You’re officially opening the first-ever Dauphinette store. What led you to create and launch your first retail space?
I woke up one morning last November, took a look around my studio and just knew that it was time. I booked a few appointments to see spaces and came across this incredible dream on the corner of Bedford and Morton Street. The interior needed love, but it was a corner space in the West Village that was absolutely and soaked with sunlight. There’s a Brazilian restaurant on the same block with a cluster of wooden plantains hanging in the window. I remember walking past those plantains three years ago and thinking what a dream it would be to someday have a store there. I signed the lease the next day.
What was the process like in terms of conceptualizing what the decor as well as the interior and exterior would look like for the store?
I actually only worked with a contractor and designed the space myself without an architect or decorator. I knew I didn’t want anything too thematic. I wanted to create something intimate yet airy, exuberant and energized, and ultimately a whimsical, aesthetically mesmerizing storm of the nearly-impossible. I wanted to highlight the more discerning features of Dauphinette and still leave plenty of room for evolution. It’s quite a small space, so beyond the romantic aspects I needed to be practical about planning space for everything from our ready-to-wear collection to jewelry to home objects.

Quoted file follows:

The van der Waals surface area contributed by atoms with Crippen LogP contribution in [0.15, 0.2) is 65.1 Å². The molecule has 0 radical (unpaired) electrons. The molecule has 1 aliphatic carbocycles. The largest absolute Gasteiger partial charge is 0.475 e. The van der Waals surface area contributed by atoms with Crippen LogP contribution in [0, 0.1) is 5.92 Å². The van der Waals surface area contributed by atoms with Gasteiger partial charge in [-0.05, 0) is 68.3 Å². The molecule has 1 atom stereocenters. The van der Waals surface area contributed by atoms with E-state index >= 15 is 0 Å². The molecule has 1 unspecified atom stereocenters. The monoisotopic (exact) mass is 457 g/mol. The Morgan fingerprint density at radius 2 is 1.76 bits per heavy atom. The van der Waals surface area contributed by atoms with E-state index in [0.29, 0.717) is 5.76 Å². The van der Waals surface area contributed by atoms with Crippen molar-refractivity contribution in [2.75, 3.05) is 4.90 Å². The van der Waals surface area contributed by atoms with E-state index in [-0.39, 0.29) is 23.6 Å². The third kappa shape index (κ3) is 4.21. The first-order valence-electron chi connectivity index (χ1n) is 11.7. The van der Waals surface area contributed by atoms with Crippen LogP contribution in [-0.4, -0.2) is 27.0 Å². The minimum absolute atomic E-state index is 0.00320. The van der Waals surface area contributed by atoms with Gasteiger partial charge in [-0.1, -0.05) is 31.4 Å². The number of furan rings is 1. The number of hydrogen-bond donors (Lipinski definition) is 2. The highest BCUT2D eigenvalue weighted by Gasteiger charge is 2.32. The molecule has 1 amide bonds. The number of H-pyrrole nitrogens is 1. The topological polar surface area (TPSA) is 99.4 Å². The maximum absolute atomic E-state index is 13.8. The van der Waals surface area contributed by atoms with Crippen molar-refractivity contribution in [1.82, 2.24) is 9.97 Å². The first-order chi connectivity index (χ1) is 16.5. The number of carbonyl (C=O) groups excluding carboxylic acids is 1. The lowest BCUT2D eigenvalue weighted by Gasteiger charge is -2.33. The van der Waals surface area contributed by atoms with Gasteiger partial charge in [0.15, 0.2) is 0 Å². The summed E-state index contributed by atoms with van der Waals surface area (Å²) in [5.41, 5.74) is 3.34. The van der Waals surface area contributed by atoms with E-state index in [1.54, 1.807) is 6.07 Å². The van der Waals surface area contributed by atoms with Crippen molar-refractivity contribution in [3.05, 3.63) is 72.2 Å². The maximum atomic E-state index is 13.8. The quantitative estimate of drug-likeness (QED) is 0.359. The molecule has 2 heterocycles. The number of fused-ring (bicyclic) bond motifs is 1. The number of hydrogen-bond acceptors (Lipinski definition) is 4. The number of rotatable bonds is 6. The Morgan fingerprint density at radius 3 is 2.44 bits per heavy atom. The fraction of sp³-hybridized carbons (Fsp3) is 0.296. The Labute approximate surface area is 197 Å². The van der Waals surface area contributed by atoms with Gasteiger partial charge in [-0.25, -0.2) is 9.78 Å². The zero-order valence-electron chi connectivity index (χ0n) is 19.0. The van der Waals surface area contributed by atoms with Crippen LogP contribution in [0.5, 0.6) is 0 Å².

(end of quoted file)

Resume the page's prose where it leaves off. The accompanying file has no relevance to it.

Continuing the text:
The space didn’t come with any floor plans, but since I’m extremely nerdy I made my own. I rendered all of the furnishings and decorations that I was interested in at-scale and got to work playing around with various layouts, Sims-style. I picked the places I wanted to invest like the green house that I built out of pressed flower-filled panels, a chandelier bursting with anthuriums that I had custom-built in Italy and then I picked places to save. Our checkout counter is a vintage find I got for under $300 at a thrift shop downtown. I say this about most things but it feels like a dance, some places you lean in and some places you spin out.
How do you see your brand evolving in the future and what do you hope to achieve in the next handful of years?
Well first of all, I hope I can stay in business. I started my brand with $2,000 USD when I was 19 years old. The chances of me succeeding were pretty close to zero. Right now, I feel very lucky to be here in this position and be able to have a community that has put some of their faith into what Dauphinette can become. I try not to look too far ahead because it scares me. I’m excited to see what I can do in terms of brick and mortar. I’m very considerate about the growth of my brand and I don’t want anything to feel non-organic. I own 100% of this company and I plan to for the foreseeable future. I don’t want to make decisions that feel non-organic.
When you are running a small business sometimes you have to lean bigger. Sometimes you have to lean smaller. And, I think when there’s other people making specific types of business decisions for you or pressuring you to lean in a certain direction, you as the founder and owner, who didn’t come from a ton [of money] and who is willing to fight when things are bad for your business, need to be receptive and a good listener.
The Dauphinette flagship store is located at 60 Bedford Street, New York, NY 10014 and is open everyday from 11A.M. to 7P.M.